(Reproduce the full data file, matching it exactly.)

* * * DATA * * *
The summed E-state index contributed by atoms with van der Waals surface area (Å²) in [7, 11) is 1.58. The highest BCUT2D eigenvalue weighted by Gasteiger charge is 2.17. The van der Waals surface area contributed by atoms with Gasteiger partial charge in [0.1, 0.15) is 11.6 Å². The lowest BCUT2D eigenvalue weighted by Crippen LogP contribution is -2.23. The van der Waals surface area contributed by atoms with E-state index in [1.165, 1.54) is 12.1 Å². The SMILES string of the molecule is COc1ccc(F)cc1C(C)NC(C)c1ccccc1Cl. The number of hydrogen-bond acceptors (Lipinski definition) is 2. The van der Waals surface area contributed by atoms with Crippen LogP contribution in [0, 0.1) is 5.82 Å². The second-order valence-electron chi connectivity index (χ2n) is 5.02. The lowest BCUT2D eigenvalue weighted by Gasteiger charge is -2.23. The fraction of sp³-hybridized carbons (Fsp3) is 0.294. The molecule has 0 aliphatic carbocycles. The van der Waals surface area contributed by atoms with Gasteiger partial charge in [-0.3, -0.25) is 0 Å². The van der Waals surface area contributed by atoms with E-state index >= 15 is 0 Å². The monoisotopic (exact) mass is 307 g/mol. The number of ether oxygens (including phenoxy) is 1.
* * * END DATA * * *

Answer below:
The summed E-state index contributed by atoms with van der Waals surface area (Å²) in [7, 11) is 1.58. The highest BCUT2D eigenvalue weighted by Gasteiger charge is 2.17. The van der Waals surface area contributed by atoms with Gasteiger partial charge in [0.1, 0.15) is 11.6 Å². The lowest BCUT2D eigenvalue weighted by Crippen LogP contribution is -2.23. The van der Waals surface area contributed by atoms with E-state index in [1.165, 1.54) is 12.1 Å². The SMILES string of the molecule is COc1ccc(F)cc1C(C)NC(C)c1ccccc1Cl. The number of hydrogen-bond acceptors (Lipinski definition) is 2. The van der Waals surface area contributed by atoms with Crippen LogP contribution in [0, 0.1) is 5.82 Å². The second-order valence-electron chi connectivity index (χ2n) is 5.02. The lowest BCUT2D eigenvalue weighted by Gasteiger charge is -2.23. The fraction of sp³-hybridized carbons (Fsp3) is 0.294. The molecule has 0 aliphatic carbocycles. The van der Waals surface area contributed by atoms with Gasteiger partial charge in [-0.3, -0.25) is 0 Å². The van der Waals surface area contributed by atoms with E-state index >= 15 is 0 Å². The monoisotopic (exact) mass is 307 g/mol. The number of ether oxygens (including phenoxy) is 1.